Edinburgh University Press, Mar 26, 2012 - Law - 288 pages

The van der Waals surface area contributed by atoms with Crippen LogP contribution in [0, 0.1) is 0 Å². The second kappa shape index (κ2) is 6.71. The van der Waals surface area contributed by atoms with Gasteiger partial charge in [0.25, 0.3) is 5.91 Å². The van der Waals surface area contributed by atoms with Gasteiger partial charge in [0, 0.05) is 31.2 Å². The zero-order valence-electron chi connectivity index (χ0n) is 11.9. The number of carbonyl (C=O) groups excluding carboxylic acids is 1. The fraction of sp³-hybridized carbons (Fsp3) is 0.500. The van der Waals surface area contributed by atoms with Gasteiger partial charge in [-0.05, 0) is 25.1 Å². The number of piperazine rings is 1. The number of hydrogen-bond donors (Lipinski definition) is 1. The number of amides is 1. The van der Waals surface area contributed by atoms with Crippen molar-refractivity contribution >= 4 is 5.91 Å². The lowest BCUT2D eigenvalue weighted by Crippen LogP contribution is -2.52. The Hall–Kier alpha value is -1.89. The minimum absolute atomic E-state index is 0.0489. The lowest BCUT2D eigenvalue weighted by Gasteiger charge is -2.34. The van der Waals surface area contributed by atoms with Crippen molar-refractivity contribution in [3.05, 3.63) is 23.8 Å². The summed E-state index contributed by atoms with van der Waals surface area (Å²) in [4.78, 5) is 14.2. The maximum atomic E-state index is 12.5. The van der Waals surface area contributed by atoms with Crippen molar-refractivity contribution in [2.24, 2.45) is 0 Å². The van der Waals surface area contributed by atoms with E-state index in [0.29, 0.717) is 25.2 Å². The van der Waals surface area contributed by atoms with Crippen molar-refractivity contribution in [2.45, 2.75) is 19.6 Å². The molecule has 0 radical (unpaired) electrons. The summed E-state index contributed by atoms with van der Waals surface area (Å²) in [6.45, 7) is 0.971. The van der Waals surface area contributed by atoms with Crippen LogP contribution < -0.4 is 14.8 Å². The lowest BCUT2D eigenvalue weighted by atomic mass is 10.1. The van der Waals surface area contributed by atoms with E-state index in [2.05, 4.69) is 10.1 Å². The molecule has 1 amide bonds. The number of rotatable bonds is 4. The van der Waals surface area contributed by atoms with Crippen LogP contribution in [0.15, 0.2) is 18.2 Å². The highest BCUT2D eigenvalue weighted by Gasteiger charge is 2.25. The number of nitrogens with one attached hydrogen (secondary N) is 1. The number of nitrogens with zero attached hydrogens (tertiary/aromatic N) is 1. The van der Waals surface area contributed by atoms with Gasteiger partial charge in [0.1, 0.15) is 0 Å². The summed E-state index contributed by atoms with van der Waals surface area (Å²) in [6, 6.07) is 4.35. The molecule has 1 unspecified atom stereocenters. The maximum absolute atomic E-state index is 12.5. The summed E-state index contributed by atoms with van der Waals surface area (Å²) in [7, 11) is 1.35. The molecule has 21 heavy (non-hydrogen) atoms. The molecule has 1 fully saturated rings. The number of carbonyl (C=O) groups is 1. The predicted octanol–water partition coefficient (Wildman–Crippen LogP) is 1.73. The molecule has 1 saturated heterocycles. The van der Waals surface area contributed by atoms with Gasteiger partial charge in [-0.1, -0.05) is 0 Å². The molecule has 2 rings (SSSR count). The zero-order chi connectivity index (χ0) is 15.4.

This book analyses in depth the distinctively Scottish themes in the work of Sir Neil MacCormick, the world-renowned legal philosopher and prominent Scottish public intellectual who died in 2009 after holding the Regius Chair in Public Law and the Law of Nature and Nations at Edinburgh University for 36 years. MacCormick's work, and works about MacCormick, attract both a domestic and an international audience. Readers will gain an understanding of how MacCormick's Scottish roots, interests and commitments coloured his work - both his distinctively Scottish writings and the overall intellectual outlook that informed his broader legal and philosophical writings.The book provides a well rounded appreciation of the Scottish dimension in MacCormick's thinking and writing. It focuses on a number of prominent Scottish themes in MacCormick's work and life and is structured around four key themes: 1) the nature and identity of a legal system; 2) sovereignty, European integration and Scottish independence; 3) the legacy of the legal and political thought of the Scottish enlightenment; and 4) the role of the academic in the Scottish public sphere.
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